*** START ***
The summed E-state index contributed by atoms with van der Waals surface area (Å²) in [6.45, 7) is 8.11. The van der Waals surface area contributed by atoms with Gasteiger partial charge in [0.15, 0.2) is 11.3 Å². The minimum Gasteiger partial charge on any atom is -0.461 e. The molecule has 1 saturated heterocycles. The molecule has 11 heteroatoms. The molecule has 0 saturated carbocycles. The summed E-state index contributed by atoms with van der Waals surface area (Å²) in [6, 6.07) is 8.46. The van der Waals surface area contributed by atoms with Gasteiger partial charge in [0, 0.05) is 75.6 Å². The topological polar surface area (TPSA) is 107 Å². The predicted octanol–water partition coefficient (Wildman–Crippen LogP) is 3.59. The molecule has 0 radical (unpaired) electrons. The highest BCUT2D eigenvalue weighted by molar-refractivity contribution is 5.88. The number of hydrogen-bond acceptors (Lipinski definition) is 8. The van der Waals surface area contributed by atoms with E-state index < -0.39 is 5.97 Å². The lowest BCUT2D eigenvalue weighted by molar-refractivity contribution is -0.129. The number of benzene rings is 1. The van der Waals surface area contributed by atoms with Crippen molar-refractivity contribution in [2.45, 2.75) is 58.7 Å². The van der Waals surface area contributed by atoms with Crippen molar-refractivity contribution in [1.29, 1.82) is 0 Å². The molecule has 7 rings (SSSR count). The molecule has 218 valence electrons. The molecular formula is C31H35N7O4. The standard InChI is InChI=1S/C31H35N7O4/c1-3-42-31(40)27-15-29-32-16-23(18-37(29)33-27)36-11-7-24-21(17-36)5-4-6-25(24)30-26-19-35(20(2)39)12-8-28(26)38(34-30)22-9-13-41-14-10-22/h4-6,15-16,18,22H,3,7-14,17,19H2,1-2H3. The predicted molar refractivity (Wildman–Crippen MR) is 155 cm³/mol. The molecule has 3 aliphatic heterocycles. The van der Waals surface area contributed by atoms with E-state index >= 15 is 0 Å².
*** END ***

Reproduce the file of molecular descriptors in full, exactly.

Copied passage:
The summed E-state index contributed by atoms with van der Waals surface area (Å²) in [6.45, 7) is 8.11. The van der Waals surface area contributed by atoms with Gasteiger partial charge in [0.15, 0.2) is 11.3 Å². The minimum Gasteiger partial charge on any atom is -0.461 e. The molecule has 1 saturated heterocycles. The molecule has 11 heteroatoms. The molecule has 0 saturated carbocycles. The summed E-state index contributed by atoms with van der Waals surface area (Å²) in [6, 6.07) is 8.46. The van der Waals surface area contributed by atoms with Gasteiger partial charge in [0, 0.05) is 75.6 Å². The topological polar surface area (TPSA) is 107 Å². The predicted octanol–water partition coefficient (Wildman–Crippen LogP) is 3.59. The molecule has 0 radical (unpaired) electrons. The highest BCUT2D eigenvalue weighted by molar-refractivity contribution is 5.88. The number of hydrogen-bond acceptors (Lipinski definition) is 8. The van der Waals surface area contributed by atoms with E-state index < -0.39 is 5.97 Å². The lowest BCUT2D eigenvalue weighted by molar-refractivity contribution is -0.129. The number of benzene rings is 1. The van der Waals surface area contributed by atoms with Crippen molar-refractivity contribution in [2.45, 2.75) is 58.7 Å². The van der Waals surface area contributed by atoms with Crippen molar-refractivity contribution in [1.29, 1.82) is 0 Å². The molecule has 7 rings (SSSR count). The molecule has 218 valence electrons. The molecular formula is C31H35N7O4. The standard InChI is InChI=1S/C31H35N7O4/c1-3-42-31(40)27-15-29-32-16-23(18-37(29)33-27)36-11-7-24-21(17-36)5-4-6-25(24)30-26-19-35(20(2)39)12-8-28(26)38(34-30)22-9-13-41-14-10-22/h4-6,15-16,18,22H,3,7-14,17,19H2,1-2H3. The predicted molar refractivity (Wildman–Crippen MR) is 155 cm³/mol. The molecule has 3 aliphatic heterocycles. The van der Waals surface area contributed by atoms with E-state index >= 15 is 0 Å².